Mental Health

09.01.17

May promises new measures to support mental health

Prime minister Theresa May has promised new funding, reforms to the health service and efforts to tackle the stigma of mental health in today’s annual Charity Commission lecture.

Last year the Mental Health Taskforce, led by Mind chief executive Paul Farmer, warned that mental health services are marginalised in the NHS, leaving patients unable to access the care they need.

In response, the government promised an additional £1bn in funding, but an NHS Providers survey found that nearly two-thirds of mental health trust leaders believe CCGs will divert this funding towards acute care.

Today May announced a separate review, chaired by Farmer and former HBOS chair and mental health campaigner Lord Dennis Stevenson, into best practice for supporting employees with mental illness in the workplace.

For children’s mental health services, the CQC will carry out a major thematic review of child and adolescent mental health services (CAMHS), to identify what is working and what is not.

The CQC and Ofsted will also carry out a review of their joint CAMHS inspections. Past research from the Children’s Commissioner shows that 28% of children referred to CAMHS have been turned away.

Other reforms to improve children’s mental healthcare include offering mental health first aid training to every secondary school in the country; a new green paper setting out plans to transform school, university and family mental health services; and trials of closer partnerships between schools and mental health services.

May said: “This is a historic opportunity to right a wrong, and give people deserving of compassion and support the attention and treatment they deserve. And for all of us to change the way we view mental illness so that striving to improve mental wellbeing is seen as just as natural, positive and good as striving to improve our physical wellbeing.”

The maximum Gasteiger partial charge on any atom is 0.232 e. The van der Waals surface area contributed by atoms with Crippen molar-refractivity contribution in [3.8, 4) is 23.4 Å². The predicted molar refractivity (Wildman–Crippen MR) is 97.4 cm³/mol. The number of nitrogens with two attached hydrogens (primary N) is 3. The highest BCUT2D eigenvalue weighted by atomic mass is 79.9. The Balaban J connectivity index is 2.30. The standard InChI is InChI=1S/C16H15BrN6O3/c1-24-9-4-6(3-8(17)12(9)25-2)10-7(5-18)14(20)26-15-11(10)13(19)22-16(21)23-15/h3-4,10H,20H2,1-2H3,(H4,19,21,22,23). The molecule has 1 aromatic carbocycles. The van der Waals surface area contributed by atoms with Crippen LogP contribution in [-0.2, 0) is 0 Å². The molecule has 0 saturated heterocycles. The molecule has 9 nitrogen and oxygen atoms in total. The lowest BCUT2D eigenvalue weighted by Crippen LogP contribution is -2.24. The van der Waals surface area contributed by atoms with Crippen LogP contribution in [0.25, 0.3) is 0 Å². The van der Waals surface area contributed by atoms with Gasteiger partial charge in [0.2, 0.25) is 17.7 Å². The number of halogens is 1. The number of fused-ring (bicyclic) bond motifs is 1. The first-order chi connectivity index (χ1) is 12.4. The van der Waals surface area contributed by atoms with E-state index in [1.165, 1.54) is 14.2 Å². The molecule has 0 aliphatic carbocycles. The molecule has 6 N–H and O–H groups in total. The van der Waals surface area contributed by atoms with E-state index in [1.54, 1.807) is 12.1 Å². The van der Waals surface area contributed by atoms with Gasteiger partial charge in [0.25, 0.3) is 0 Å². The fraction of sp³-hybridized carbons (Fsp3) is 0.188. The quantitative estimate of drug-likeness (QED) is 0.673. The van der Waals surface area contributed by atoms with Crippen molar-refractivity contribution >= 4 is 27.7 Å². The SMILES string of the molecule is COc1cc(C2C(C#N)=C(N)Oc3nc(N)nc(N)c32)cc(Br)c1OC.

Farmer said seeing the prime minister talk about mental health showed how far the issue had come from being “on the periphery” of political discourse.

However, he added that the proof would be in the difference the announcements made to the lives of the one in four people with mental illness.

“Mental health is everyone’s business and we need to see sustained leadership to make sure services and support improve for all of us with mental health problems,” Farmer argued.

“Having been neglected for decades, we need to see it made a priority for decades to come to make sure everyone with mental health problems can live the life they want to lead.”

The estimated economic and social cost of mental illness is £105bn, similar to the entire NHS budget, and days lost to mental health conditions costs employers around £9bn a year.

In addition, today the government published an updated and strengthened suicide prevention strategy, after the Health Select Committee warned that the suicide rate is still too high.

May also promised up to £15m in additional funding for community-led mental health services, including crisis cafes and community clinics, as a substitute for patients going to A&E or their GP. An initial £15m fund has led to 88 new services being created.

Furthermore, the prime minister pledged that the DH, in partnership with Money and Mental Health, would review the ‘mental health debt form’, where GPs can charge up to £300 for a form to prove patients in debt have mental health issues.

The government will also speed up £67.7m to boost digital mental health services instead of face-to-face services, and support the NHS commitment to abolish out-of-area mental health placements for children and young people.

(Image c. Dominic Lipinski from PA Wire)

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Comments

Liz   09/01/2017 at 14:46

Mental Health care in this country is a shocking and total disgrace. I speak from bitter personal experience; my Brother took an overdose and died in August after both he and I asked his mental health unit if he could be sectioned. Let's hope all this can be changed swiftly, and especially that ALL money allocated to mental health care goes where it's MEANT to go, and not used elsewhere, to key areas such as family therapy, CAMHS, and maternal mental health, so that we do our VERY BEST to tackle mental health problems early in life. Money for mental health care MUST be ring-fenced. End the stigma - no health without mental health!

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